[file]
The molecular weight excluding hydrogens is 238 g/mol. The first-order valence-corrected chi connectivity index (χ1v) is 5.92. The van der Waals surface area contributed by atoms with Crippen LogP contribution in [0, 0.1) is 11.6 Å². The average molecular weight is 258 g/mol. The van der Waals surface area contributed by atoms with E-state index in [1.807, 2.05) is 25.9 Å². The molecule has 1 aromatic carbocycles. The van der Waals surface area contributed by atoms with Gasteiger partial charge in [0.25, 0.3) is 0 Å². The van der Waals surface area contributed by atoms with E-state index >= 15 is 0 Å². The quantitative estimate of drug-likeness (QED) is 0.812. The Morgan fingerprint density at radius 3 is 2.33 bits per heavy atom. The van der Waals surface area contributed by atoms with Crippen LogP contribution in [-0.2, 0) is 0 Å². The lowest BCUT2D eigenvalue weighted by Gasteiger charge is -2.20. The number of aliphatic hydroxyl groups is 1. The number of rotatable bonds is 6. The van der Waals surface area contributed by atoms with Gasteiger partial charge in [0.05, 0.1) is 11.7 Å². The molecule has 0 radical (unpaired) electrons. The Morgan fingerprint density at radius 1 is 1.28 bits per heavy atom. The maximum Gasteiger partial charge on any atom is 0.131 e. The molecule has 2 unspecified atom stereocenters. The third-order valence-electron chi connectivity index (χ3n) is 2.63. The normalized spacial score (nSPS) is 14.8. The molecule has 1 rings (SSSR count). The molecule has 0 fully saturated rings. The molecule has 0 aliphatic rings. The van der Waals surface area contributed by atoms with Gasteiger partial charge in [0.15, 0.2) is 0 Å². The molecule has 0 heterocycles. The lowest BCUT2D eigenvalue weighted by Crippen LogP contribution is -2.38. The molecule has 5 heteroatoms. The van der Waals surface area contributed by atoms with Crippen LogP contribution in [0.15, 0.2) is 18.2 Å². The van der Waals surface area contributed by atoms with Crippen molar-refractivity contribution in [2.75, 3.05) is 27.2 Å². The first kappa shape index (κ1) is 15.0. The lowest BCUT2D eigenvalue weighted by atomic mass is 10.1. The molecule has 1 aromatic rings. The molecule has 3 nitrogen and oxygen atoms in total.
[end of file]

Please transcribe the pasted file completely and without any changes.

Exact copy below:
The molecular weight excluding hydrogens is 238 g/mol. The first-order valence-corrected chi connectivity index (χ1v) is 5.92. The van der Waals surface area contributed by atoms with Crippen LogP contribution in [0, 0.1) is 11.6 Å². The average molecular weight is 258 g/mol. The van der Waals surface area contributed by atoms with E-state index in [1.807, 2.05) is 25.9 Å². The molecule has 1 aromatic carbocycles. The van der Waals surface area contributed by atoms with Gasteiger partial charge in [0.25, 0.3) is 0 Å². The van der Waals surface area contributed by atoms with E-state index >= 15 is 0 Å². The quantitative estimate of drug-likeness (QED) is 0.812. The Morgan fingerprint density at radius 3 is 2.33 bits per heavy atom. The van der Waals surface area contributed by atoms with Crippen LogP contribution in [-0.2, 0) is 0 Å². The lowest BCUT2D eigenvalue weighted by Gasteiger charge is -2.20. The number of aliphatic hydroxyl groups is 1. The number of rotatable bonds is 6. The van der Waals surface area contributed by atoms with Gasteiger partial charge in [0.05, 0.1) is 11.7 Å². The molecule has 0 radical (unpaired) electrons. The Morgan fingerprint density at radius 1 is 1.28 bits per heavy atom. The maximum Gasteiger partial charge on any atom is 0.131 e. The molecule has 2 unspecified atom stereocenters. The third-order valence-electron chi connectivity index (χ3n) is 2.63. The normalized spacial score (nSPS) is 14.8. The molecule has 1 rings (SSSR count). The molecule has 0 fully saturated rings. The molecule has 0 aliphatic rings. The van der Waals surface area contributed by atoms with Gasteiger partial charge in [0.15, 0.2) is 0 Å². The molecule has 0 heterocycles. The lowest BCUT2D eigenvalue weighted by Crippen LogP contribution is -2.38. The molecule has 5 heteroatoms. The van der Waals surface area contributed by atoms with Crippen LogP contribution in [0.15, 0.2) is 18.2 Å². The van der Waals surface area contributed by atoms with Crippen molar-refractivity contribution in [2.75, 3.05) is 27.2 Å². The first kappa shape index (κ1) is 15.0. The lowest BCUT2D eigenvalue weighted by atomic mass is 10.1. The molecule has 1 aromatic rings. The molecule has 3 nitrogen and oxygen atoms in total.